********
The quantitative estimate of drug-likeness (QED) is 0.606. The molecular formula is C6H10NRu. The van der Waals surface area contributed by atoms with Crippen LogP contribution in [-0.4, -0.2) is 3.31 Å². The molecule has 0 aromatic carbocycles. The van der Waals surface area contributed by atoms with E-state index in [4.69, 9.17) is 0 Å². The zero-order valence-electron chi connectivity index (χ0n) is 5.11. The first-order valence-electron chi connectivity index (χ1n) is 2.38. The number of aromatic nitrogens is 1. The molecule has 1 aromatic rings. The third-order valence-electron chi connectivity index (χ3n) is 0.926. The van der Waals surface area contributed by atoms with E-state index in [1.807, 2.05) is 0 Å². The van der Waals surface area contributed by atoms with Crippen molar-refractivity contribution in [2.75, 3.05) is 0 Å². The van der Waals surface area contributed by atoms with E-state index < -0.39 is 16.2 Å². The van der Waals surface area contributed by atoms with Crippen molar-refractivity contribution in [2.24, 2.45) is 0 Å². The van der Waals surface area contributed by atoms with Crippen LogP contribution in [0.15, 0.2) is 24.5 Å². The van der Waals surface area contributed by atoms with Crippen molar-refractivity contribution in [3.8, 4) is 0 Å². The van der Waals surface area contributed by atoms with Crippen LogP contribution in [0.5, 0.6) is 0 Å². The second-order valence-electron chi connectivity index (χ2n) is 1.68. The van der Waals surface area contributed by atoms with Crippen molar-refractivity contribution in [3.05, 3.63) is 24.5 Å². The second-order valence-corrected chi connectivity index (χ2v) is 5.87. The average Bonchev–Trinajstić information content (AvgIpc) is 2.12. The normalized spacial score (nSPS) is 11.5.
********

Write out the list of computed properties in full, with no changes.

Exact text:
The quantitative estimate of drug-likeness (QED) is 0.606. The molecular formula is C6H10NRu. The van der Waals surface area contributed by atoms with Crippen LogP contribution in [-0.4, -0.2) is 3.31 Å². The molecule has 0 aromatic carbocycles. The van der Waals surface area contributed by atoms with E-state index in [4.69, 9.17) is 0 Å². The zero-order valence-electron chi connectivity index (χ0n) is 5.11. The first-order valence-electron chi connectivity index (χ1n) is 2.38. The number of aromatic nitrogens is 1. The molecule has 1 aromatic rings. The third-order valence-electron chi connectivity index (χ3n) is 0.926. The van der Waals surface area contributed by atoms with E-state index in [1.807, 2.05) is 0 Å². The van der Waals surface area contributed by atoms with Crippen molar-refractivity contribution in [2.75, 3.05) is 0 Å². The van der Waals surface area contributed by atoms with E-state index < -0.39 is 16.2 Å². The van der Waals surface area contributed by atoms with Crippen molar-refractivity contribution in [2.24, 2.45) is 0 Å². The van der Waals surface area contributed by atoms with Crippen LogP contribution in [0.15, 0.2) is 24.5 Å². The van der Waals surface area contributed by atoms with Crippen molar-refractivity contribution in [3.8, 4) is 0 Å². The van der Waals surface area contributed by atoms with Crippen LogP contribution in [0.5, 0.6) is 0 Å². The second-order valence-electron chi connectivity index (χ2n) is 1.68. The van der Waals surface area contributed by atoms with Crippen molar-refractivity contribution in [3.05, 3.63) is 24.5 Å². The second-order valence-corrected chi connectivity index (χ2v) is 5.87. The average Bonchev–Trinajstić information content (AvgIpc) is 2.12. The normalized spacial score (nSPS) is 11.5.